How can I help my students with reading comprehension? “The more we can integrate what we call a reading guide with what we call a content guide, the better,” says Associate Professor Dennis Davis.


Understanding what is read can often be a challenging process for anyone to understand, says Associate Professor of Literacy NC State College of Education Dennis Davisbut understanding how to speak and model the process for children can even be tricky.

Although reading comprehension is often referred to as a single skill, Davis says the process actually involves orchestrating and accumulating multiple sub-skills. Also, knowing how to read a text and understanding it is not the same as being able to discuss reading in a clear, specialized way for students.

“To be an adult reader, if you read well, you never think about why a sentence connects in a certain way or gives you a certain idea, because you have this implicit language and grammatical knowledge that you’ve automated, and it’s just deep in your brain, ”Davis said. “You never think about it again until you want to become a reading teacher, and then you have to dig it up. You have to petrify, give him a language, learn to talk about it, learn to explain and set examples for children.

Although much of the research focuses heavily on teachers ’knowledge of reading skills related to phonemic awareness, morphology, and word reading, Davis said not much is known about how to help teachers better understand the language comprehension aspect when readings.

“I think the hardest thing about learning to understand is finding out exactly where you’re helping individual children, because the problem may look like it’s one thing, but it could be many others,” said Davis, whose research focuses on reading comprehension. . “I think teachers need to have a really deep understanding of how understanding works, because without that knowledge it’s hard to understand what aspect children are actually experiencing.”

When a teacher notices that a student has difficulty understanding what they are reading, Davis said it is sometimes difficult for teachers to find the root of a problem and determine where to go with instruction.

In most cases, many of the difficulties that seem to be related to reading comprehension are actually the result of a child’s struggle with reading words. In this case, teachers or intervention specialists may need to work more closely with students on the acoustics and exercises of letter-sound correspondence.

In his work with Literacy spaceDavis said that quite often you can see children struggling because even though they have practiced sound patterns of letters over and over again, the lesson doesn’t hold up. In this case, Davis said he succeeded when the student first practiced manipulating spoken words at the phonemic level to better understand how to match letters to sounds.

Although difficulties with reading comprehension are often the result of these problems, Davis said there are times when children who have fully mastered word reading need extra help with language comprehension.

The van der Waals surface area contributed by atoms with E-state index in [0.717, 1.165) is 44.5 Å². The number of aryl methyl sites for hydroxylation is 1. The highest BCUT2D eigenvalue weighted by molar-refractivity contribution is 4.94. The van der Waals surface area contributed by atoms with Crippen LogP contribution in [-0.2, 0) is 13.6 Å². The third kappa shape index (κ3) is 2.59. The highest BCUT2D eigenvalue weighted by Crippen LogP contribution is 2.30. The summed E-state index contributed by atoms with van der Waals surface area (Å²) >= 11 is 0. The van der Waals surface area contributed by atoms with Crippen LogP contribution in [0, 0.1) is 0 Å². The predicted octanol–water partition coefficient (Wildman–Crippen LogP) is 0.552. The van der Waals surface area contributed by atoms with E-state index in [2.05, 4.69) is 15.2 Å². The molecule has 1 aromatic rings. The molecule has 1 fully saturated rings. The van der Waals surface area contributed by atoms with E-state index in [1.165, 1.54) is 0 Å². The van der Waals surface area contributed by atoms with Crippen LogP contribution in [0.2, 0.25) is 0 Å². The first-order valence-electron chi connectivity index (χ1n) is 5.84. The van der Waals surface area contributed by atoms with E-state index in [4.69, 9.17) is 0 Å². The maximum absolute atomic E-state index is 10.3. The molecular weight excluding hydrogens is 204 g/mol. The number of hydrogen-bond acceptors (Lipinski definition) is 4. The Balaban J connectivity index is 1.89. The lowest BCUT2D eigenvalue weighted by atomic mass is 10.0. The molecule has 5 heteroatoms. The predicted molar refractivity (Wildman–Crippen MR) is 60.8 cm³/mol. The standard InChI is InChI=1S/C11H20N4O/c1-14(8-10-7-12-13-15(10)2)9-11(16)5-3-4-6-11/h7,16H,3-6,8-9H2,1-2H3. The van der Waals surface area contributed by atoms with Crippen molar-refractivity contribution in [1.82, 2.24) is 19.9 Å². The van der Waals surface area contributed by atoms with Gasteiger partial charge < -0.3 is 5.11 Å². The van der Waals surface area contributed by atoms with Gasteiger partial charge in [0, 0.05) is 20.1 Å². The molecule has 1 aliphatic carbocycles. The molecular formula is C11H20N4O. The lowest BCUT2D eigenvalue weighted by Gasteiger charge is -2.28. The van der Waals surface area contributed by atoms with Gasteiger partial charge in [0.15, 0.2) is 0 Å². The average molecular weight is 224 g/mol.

When this happens, helping the child to comprehend can be tricky, as they need to master unlimited skills such as vocabulary formation and background knowledge.

We help students build world knowledge

One common problem with reading comprehension is that the student simply does not know enough about the subject they are reading about to understand it.

A text, Davis said, is a form of conversation between the author and the reader in which the author explicitly shares some information but will discuss other things implicitly because the reader is supposed to know the relevant information. For example, in Fr. a recent study on teachers ’knowledge of reading comprehension, Davis asked teachers to read a text about Charles Darwin’s wife. However, the text never clearly explained who Charles Darwin was, assuming that the reader had already learned about him in a science or social studies lesson.

For the student, even if they can read every word on the page fluently, they will not be able to understand this text without knowledge of Darwin’s life and achievements.

“Being able to know enough to tie ideas together in a coherent way is really important. That’s why knowledge of content, such as the content of science and social studies, and all the other things we teach in elementary school besides reading, is really necessary for reading, ”Davis said. “It’s all part of a system that is really involved in whether a child understands what he’s reading for the rest of his life. No matter how important reading is and how much you want it to be a priority in your learning, you will never get children where they should be unless you also help them build up their knowledge of the world as they go. ” .

Each child will come to class with different experiences and interests, and thus will have a different level of knowledge on different topics. For this reason, Davis says it is important for teachers to know their students and what knowledge they bring with them to the classroom.

Knowing this can not only help teachers help students build knowledge where they need it, but also help them choose texts that will be interesting to children, especially those who have difficulty understanding.

“In any kind of interference with understanding you have to make sure that the children are reading things that are compelling and interesting. They should be able to connect to the text, ”Davis said. “No one wanted to read something boring or stupid. It’s just human nature. ”

How can I intervene when my students are struggling with understanding?

To help multilingual students through Building knowledge and language through the Query (KLI) Frameworkdeveloped together with the associate professor Jackie RallyDavis has created a multi-component intervention to enable students to develop skills important for understanding.

This intervention is framed around common themes in science and social research, and each module ends with a culminating project that allows students to present to others as an expert on their topics.